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Zero Emissions

In recent years, there has been a strong push toward becoming carbon neutral and reducing emissions to a point called Net Zero.

One of the main ways companies are using to achieve this is to switch their fleet vehicles into newer, low emissions models.

The ideal solution, then, is to electrify their fleets. Fully electric vehicles have zero carbon emissions at point of use, and so contribute to cleaner air and reduced pollution.

Electric vehicle technology is improving each year, and with each improvement, switching to EVs becomes more favourable to consumers. There are still challenges and concerns to overcome, some of which can be solved by better informing the public, but overall the case for electric vehicles is a strong one.

Types of EV

There are currently three common types of electric vehicle, which utilise electric motors and batteries to various degrees.

Of these, only BEVs are fully zero-emissions vehicles. Hybrids require the use of their internal combustion engines, so while their emissions are lower than standard ICE vehicles, those emissions are still present.

Battery Electric Vehicles – BEVs

Battery electric vehicles are vehicles that are solely powered by electricity. They can also be called all-electric vehicles. BEVs work through a rechargeable battery powering an electric motor. The battery is charged by an external charger, which can be in public car parks, at home, or at work, and can also be charged through Regenerative Braking. This uses the energy that is usually lost when a vehicle brakes or decelerates to recharge the battery.

There are many levels of EV charger, with the most modern able to charge 80% of a full charge in less than an hour.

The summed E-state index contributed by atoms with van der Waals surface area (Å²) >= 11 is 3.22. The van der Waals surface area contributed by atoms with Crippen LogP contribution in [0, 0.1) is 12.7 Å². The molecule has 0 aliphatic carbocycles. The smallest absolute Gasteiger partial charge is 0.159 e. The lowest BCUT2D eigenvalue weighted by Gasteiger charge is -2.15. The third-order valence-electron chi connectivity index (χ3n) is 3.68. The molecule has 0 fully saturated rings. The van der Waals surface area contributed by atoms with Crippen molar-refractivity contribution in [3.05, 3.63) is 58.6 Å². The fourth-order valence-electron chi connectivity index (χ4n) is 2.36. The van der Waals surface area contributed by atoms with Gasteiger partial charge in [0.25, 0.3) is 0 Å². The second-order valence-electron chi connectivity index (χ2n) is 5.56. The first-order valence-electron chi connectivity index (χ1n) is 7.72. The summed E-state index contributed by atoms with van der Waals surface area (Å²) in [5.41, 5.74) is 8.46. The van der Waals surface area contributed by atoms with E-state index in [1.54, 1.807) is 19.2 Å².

Plugin Hybrid Electric Vehicles – PHEV

Plugin hybrid electric vehicles run on both electric and petrol/diesel. The electric battery has enough charge for a range of up to 80km, though it depends on the model, and the petrol/diesel engine is turned on for longer journeys.

Plugin hybrids can be recharged at EV charge points, just as BEVs can, though they can also be recharged by the internal combustion engine inside the vehicle.

Mild Hybrid Electric Vehicles – MHEV

Mild hybrid electric vehicles, often simply called HEVs, have both an electric motor and an internal combustion engine. The electric motor is used at low speeds where it can provide greater torque, and then the ICE kicks in as the speed increases.

There is no option to use a plug-in charger on a MHEV. Instead, the battery is charged by Regenerative Braking and through using the internal combustion engine.

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ZEV Mandate

In January, the government introduced the zero-emissions vehicles (ZEV) mandate, calling it “the most ambitious regulatory framework for the switch to electric vehicles of any country in the world”.

The mandate sets into law the percentage of new zero emissions vans manufacturers will be required to produce each year up to 2030. In 2024, van manufacturers must ensure that 10% of all van sales are zero-emissions vehicles.

This will rise steadily each year, so that by 2030, 70% of all new van sales are zero-emissions, with the aim of reaching 100% by 2035.

For fleet managers carrying out forward planning, these dates are not far away at all, and preparations should already be underway to accommodate the switch to electric vehicles.

Low Emissions Zones

As more of the country looks to reduce emissions and improve air quality, more and more low emissions zones are springing up in towns and city centres.

Low emissions zones work by charging a fee to vehicles that do not comply with the emissions standards. These are generally older vehicles with less efficient engines, but as we move forward, the standards may tighten and become stricter.

Currently, most low emissions zones permit Euro 4 (for petrol) and Euro 6 (for diesel) engines, with charges for any vehicles that do not comply.

While there are exemptions, it makes good business sense to stay ahead of these standards and remove any risk of receiving additional charges. Fully electric vehicles are emissions-free, and will remain compliant even if the standards become stricter.